After all, our tastes in cooking and eating, not to mention the different paths we’ve taken to become the cooks that we are, are unique to us. What those things stirred for me was a set of two seemingly different culinary memories that were part of a common thread. The first was making pimiento cheese with my grandmother in her sunny yellow kitchen, one of the key moments in my education as a cook that I’ve revisited many times and visited yet again later in the afternoon.
The second was an enormous bowl of butter-braised mushrooms on a Sunday buffet.
Our family had gone to Fort Lauderdale to visit my mother’s baby sister, Alice (the racy aunt with bleached blond hair, eye liner, and sleek Pontiac convertible). Back then, Florida wasn’t nearly as cosmopolitan as it is now, but it was certainly much more-so than Grassy Pond community in Gaffney, South Carolina.
My aunt took us to a fancy cafeteria for Sunday lunch, which to my eight-year-old mind was the ultimate in sophistication. As my mother shepherded me through the buffet, we came upon the biggest bowl of button mushrooms I’d ever seen. There must have been at least two gallons of them, golden-brown and glistening with butter, easily the most wondrous, beautiful thing I’d ever seen. Though only eight, I loved mushrooms, and just the sight of them had me literally shaking with excitement.
The server, sure I didn’t know what I was asking for, ignored me until my mother archly told her to give me what I was asking for. She dished them up and passed them under the sneeze guard with a doubtful shake of her head. They probably weren’t the most wonderful mushrooms in the world, but that’s how they seemed at the time. I hungrily scooped up every drop of buttery juice with a spoon.
Let’s face it: I was one strange little boy.
Today at lunchtime, sautéing that handful of little white button mushrooms with a nice lump of good butter brought that childish excitement sharply back to these tired old bones, a keen reminder that we should never let that fresh eagerness fade, either in the kitchen or at the table.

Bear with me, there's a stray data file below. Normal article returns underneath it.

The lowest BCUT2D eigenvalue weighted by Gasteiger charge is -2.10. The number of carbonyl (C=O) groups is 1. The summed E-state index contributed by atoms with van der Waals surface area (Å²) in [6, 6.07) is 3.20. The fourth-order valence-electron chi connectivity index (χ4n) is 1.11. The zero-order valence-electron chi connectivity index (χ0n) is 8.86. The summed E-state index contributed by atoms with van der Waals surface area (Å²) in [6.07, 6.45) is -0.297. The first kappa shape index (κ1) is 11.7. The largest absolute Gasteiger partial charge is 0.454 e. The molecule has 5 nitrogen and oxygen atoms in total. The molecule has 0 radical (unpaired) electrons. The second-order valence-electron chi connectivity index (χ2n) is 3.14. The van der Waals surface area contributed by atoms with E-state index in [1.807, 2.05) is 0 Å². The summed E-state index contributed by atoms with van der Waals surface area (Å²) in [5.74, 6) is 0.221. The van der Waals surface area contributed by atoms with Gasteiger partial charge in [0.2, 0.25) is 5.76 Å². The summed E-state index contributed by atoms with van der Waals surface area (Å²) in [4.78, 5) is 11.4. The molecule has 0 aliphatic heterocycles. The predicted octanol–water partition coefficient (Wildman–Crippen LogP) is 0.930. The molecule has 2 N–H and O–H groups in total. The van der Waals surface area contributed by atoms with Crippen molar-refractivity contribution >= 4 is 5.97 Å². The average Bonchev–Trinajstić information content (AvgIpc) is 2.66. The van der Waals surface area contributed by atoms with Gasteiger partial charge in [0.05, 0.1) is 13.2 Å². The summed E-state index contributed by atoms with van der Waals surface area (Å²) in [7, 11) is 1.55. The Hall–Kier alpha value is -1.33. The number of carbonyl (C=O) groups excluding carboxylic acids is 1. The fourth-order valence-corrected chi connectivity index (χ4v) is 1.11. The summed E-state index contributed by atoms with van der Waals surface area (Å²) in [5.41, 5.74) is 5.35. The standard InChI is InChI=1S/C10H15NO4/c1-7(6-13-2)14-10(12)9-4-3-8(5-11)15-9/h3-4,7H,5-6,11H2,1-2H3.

It also brought to mind one of the silliest and most self-important pieces of culinary writing I’ve ever seen, an essay on sautéed mushrooms that concluded with a recipe presumptuously touted as the “ultimate” method for sautéing plain white champignons. Involving at least three different processes (in addition to sautéing), a lid (something else to wash), and almost constant supervision, it turned what ought to have been a simple five-minute process into a forty-five-minute ordeal. Perhaps it made a difference in the final product, but it cannot have made enough of one to have been worth the extra work.
The point is simply this: we should never lose that sense of wonder, that keen, fresh excitement, whether we’re stirring up the millionth batch of something we’ve made all our lives or trying something we’ve never made before. But we should also never get so impressed with our own cleverness that we abandon our common sense.
Sautéed Button Mushrooms
½ pound very small white champignon (button) mushrooms
2 tablespoons unsalted butter or ½ tablespoon of olive oil and 1½ tablespoons unsalted butter
1 teaspoon chopped flatleaf (Italian) parsley
1. Wipe the mushrooms clean with a dry paper towel and trim their stems even with their caps.
2. Warm the butter or oil and butter over medium heat until the butter is sizzling. Add the mushrooms and quickly toss to coat them with the butter so that it’s evenly absorbed. They’ll soak up most of it, but will let go of it again at the end. Sauté, tossing them often, until they’re beginning to color around the edges of the stem and cap bottom, about 2-3 minutes.
3. Season them with a light sprinkling of salt and continue cooking until they start releasing the butter again, about a minute longer. Turn off the heat, adjust the salt, and toss them one last time. Turn them into a bowl, sprinkle with parsley, and serve immediately.